Derham, C and Yow, H and Ingram, J and Fisher, J and Ingham, E and Korrosis, SA and Homer-Vanniasinkam, S (2008) Tissue Engineering Small-Diameter Vascular Grafts: Preparation of a Biocompatible Porcine Ureteric Scaffold. TISSUE ENGINEERING PART A , 14 (11) 1871 - 1882. 10.1089/ten.tea.2007.0103.
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This study aimed to investigate a biocompatible, biomechanically functional, small-diameter (< 6 mm) scaffold for tissue engineering a vascular graft using acellular porcine ureters. Porcine ureters were decellularized and sterilized using sequential treatment with hypotonic Tris buffer, sodium dodecyl sulphate 0.1% w/v (plus proteinase inhibitors), nuclease solution (RNase and DNase), and peracetic acid. The scaffold was compared with fresh ureter according to histology, immunocytochemistry, quantitative determination of alpha-galactosyl (alpha-Gal), and biochemistry. The biomechanical properties of the scaffold were compared with those of fresh ureters and human saphenous vein. The biocompatibility of decellularized ureters was assessed using in vitro contact and extract cytotoxicity tests. The in vivo biocompatibility was investigated using a mouse model. The histioarchitecture of the acellular ureteric scaffolds was preserved with some loss of basement membrane proteins while showing no evidence of cellularity. There was no evidence of residual alpha-Gal epitope present in acellular ureter. The ultimate tensile strength, compliance, and burst pressures of the acellular ureters were not compromised, compared with fresh tissues (p > 0.05), and the results compared favorably with fresh human saphenous vein samples (p > 0.05). The decellularized scaffolds were shown to be biocompatible with porcine smooth muscle and endothelial cells in vitro. One month after subcutaneous implantation in mice, explants were analyzed immunohistochemically using anti-CD3, Factor VIII, F4/80 (macrophage), and alpha-smooth muscle actin antibodies. The fresh tissue controls had a significantly thicker capsule (of inflammatory cells and fibrous tissue) than decellularized implants (p < 0.05). Decellularized explants were infiltrated with a combination of fibroblast-like cells and macrophages, indicating a healthy repair process. This study has demonstrated the potential of acellular porcine ureteric scaffolds in tissue engineering small-diameter living vascular grafts.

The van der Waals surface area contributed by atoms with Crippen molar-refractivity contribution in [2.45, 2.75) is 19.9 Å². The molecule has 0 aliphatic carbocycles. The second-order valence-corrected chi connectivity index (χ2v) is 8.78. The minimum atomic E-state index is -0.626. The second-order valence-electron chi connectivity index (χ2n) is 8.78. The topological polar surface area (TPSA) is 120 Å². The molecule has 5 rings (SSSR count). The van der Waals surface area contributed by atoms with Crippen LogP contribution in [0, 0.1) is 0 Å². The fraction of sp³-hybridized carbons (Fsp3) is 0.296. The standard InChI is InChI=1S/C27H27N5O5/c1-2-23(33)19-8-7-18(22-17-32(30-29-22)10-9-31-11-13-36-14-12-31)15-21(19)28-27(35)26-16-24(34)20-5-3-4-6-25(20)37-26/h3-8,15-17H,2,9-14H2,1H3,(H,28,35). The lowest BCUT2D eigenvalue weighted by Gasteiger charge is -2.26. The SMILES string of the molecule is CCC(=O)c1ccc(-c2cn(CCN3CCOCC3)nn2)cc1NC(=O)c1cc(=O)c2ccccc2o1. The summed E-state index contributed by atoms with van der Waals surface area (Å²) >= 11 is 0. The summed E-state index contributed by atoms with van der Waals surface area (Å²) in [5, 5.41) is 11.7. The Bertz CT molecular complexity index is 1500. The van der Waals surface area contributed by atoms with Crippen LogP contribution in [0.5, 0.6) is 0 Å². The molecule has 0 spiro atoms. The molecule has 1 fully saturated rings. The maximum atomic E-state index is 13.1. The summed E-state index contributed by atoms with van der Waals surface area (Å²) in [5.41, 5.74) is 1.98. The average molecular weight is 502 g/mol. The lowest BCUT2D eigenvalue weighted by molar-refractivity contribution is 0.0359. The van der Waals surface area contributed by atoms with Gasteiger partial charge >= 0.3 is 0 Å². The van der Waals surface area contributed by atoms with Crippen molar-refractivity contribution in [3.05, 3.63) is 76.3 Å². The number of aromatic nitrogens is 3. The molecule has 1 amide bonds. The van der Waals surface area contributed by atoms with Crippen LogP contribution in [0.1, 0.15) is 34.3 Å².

|Title:||Tissue Engineering Small-Diameter Vascular Grafts: Preparation of a Biocompatible Porcine Ureteric Scaffold|
|Location:||Robinson Coll, Cambridge, ENGLAND|
|Keywords:||CORD VEIN GRAFT, HEMODIALYSIS ACCESS, BYPASS GRAFTS, BOVINE URETER, BLOOD-VESSEL, LOWER-LIMB, IN-VITRO, COLLAGEN, REVASCULARIZATION, PROSTHESES|
|UCL classification:||UCL > School of Life and Medical Sciences > Faculty of Medical Sciences > Surgery and Interventional Science (Division of)|
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